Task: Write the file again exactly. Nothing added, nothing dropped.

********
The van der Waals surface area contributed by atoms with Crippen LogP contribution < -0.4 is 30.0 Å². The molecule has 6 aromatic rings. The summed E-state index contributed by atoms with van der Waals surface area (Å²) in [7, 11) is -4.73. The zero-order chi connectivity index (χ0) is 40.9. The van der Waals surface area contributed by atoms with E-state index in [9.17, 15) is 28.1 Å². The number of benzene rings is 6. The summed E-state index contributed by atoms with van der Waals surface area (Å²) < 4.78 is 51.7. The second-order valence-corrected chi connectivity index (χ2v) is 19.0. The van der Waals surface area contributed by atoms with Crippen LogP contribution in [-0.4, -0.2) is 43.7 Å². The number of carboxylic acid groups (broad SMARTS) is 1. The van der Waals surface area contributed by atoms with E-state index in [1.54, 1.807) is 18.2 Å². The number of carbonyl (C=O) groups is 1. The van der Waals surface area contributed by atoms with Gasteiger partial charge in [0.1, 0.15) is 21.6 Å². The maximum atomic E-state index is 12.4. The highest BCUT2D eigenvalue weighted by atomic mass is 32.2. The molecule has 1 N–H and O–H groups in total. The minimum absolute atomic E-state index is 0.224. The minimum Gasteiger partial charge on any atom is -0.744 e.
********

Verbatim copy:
The van der Waals surface area contributed by atoms with Crippen LogP contribution < -0.4 is 30.0 Å². The molecule has 6 aromatic rings. The summed E-state index contributed by atoms with van der Waals surface area (Å²) in [7, 11) is -4.73. The zero-order chi connectivity index (χ0) is 40.9. The van der Waals surface area contributed by atoms with E-state index in [9.17, 15) is 28.1 Å². The number of benzene rings is 6. The summed E-state index contributed by atoms with van der Waals surface area (Å²) < 4.78 is 51.7. The second-order valence-corrected chi connectivity index (χ2v) is 19.0. The van der Waals surface area contributed by atoms with Crippen LogP contribution in [-0.4, -0.2) is 43.7 Å². The number of carboxylic acid groups (broad SMARTS) is 1. The van der Waals surface area contributed by atoms with E-state index in [1.54, 1.807) is 18.2 Å². The number of carbonyl (C=O) groups is 1. The van der Waals surface area contributed by atoms with Gasteiger partial charge in [0.1, 0.15) is 21.6 Å². The maximum atomic E-state index is 12.4. The highest BCUT2D eigenvalue weighted by atomic mass is 32.2. The molecule has 1 N–H and O–H groups in total. The minimum absolute atomic E-state index is 0.224. The minimum Gasteiger partial charge on any atom is -0.744 e.